Alzheimer's Drug Reverses The Brain Damage In Rats

Research study revealing that the Alzheimer’s drug; reversing brain damage in rats exposing to alcohol during adolescence. By drug using to slow cognitive decline in adults with Alzheimer’s disease; appearing to the reverse brain inflammation; and the neuron damage in rats exposing to alcohol during adolescence.

Then researchers sought to understanding how intermittent binge drinking changes the hippocampus a region long known to be critical for learning and memory; and also linking to anxiety and whether the drug, donepezil, could reverse those changes. Rats were using as a model for teens; and young adults who binge drink a few times a week.

Studies in animal models show that adolescent alcohol exposure can change the ways nerve cells communicate with each other; and the level of plasticity in brain circuits compromising the ability of the brain to change and adapt. These changes can be seeing in adulthood long after the alcohol exposure has ending.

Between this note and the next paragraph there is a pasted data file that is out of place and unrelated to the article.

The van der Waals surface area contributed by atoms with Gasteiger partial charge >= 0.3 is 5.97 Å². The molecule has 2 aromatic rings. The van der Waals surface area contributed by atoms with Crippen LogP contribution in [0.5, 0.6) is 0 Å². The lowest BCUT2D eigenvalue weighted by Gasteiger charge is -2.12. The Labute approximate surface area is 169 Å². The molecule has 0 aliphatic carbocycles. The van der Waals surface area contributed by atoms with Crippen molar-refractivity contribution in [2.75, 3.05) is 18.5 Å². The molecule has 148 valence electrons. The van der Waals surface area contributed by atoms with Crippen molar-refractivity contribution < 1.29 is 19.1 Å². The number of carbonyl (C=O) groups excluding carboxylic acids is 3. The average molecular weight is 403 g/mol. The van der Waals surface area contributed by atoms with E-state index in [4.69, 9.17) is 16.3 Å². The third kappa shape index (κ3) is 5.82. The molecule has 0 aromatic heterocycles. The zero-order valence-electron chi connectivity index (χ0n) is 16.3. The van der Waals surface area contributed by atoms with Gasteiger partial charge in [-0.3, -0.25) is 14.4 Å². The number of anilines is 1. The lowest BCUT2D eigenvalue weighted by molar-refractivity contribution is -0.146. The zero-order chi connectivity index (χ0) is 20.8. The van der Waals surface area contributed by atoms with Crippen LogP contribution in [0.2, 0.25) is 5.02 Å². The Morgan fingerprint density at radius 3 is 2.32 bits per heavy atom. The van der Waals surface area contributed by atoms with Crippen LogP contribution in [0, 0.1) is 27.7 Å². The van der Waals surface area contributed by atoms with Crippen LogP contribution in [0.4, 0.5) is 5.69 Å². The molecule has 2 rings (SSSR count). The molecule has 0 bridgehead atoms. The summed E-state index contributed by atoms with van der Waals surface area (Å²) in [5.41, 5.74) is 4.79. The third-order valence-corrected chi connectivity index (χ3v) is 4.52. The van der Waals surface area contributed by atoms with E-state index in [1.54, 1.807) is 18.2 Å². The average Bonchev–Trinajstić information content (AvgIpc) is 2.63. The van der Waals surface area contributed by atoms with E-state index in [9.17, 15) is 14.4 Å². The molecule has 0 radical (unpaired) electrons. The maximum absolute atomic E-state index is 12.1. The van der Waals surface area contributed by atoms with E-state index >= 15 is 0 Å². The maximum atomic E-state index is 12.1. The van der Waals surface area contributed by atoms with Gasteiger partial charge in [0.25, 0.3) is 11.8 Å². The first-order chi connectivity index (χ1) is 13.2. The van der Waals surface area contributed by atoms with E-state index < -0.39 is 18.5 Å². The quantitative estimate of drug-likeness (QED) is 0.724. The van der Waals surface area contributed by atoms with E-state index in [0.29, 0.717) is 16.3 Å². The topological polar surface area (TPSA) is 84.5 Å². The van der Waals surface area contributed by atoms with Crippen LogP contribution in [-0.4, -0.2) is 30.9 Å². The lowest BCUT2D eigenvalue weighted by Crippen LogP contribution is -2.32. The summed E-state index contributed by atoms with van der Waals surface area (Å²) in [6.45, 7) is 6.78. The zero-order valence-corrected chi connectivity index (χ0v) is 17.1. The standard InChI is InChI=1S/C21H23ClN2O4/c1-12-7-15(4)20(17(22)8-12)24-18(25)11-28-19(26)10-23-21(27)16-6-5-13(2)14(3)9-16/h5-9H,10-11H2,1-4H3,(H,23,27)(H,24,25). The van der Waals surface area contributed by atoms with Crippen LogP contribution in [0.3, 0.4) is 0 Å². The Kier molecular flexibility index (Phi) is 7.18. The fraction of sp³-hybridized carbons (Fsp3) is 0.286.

The Alzheimer’s drug

Because they can’t ethically have young people drink alcohol to study its effects; researchers use the developing brains of rats to understand the effects of intermittent alcohol exposure; resulting in blood-alcohol levels that are consistent with those achieved by human adolescent drinkers. Once the rats reaching adulthood, they were giving donepezil; a cognition enhancing drug that is marketing under the brand name Aricept.

After four days of treatment, the researchers studied the animals’ brains, looking closely at the hippocampus. The rats that received donepezil in adulthood after adolescent alcohol exposure showing less inflammation; and better ability to produce new neurons compared to rats that did not receive the donepezil treatment.

Alcohol effecting by donepezil

This  do not know if the reversal of these alcohol effecting by donepezil is permanent; but it at least transiently reverses them. Swartzwelder saying the study helps clarify the subtle health risk of heavy drinking among young adults, which has been difficult to ascertain. It is obvious that not everyone who drinks during adolescence grows up and completely fails at life.

But this might not notice the deficits in obvious ways every day; but you run the risk of losing your edge. Sometimes a small impairment of brain function can have a broad ripple effect in someone’s life. Importantly, the research demonstrates the potential to repair some types of damage caused by adolescent alcohol exposure. But beyond that, it could also lead to a more specific understanding of the cellular mechanisms; that make the developing brain particularly vulnerable to substances such as alcohol.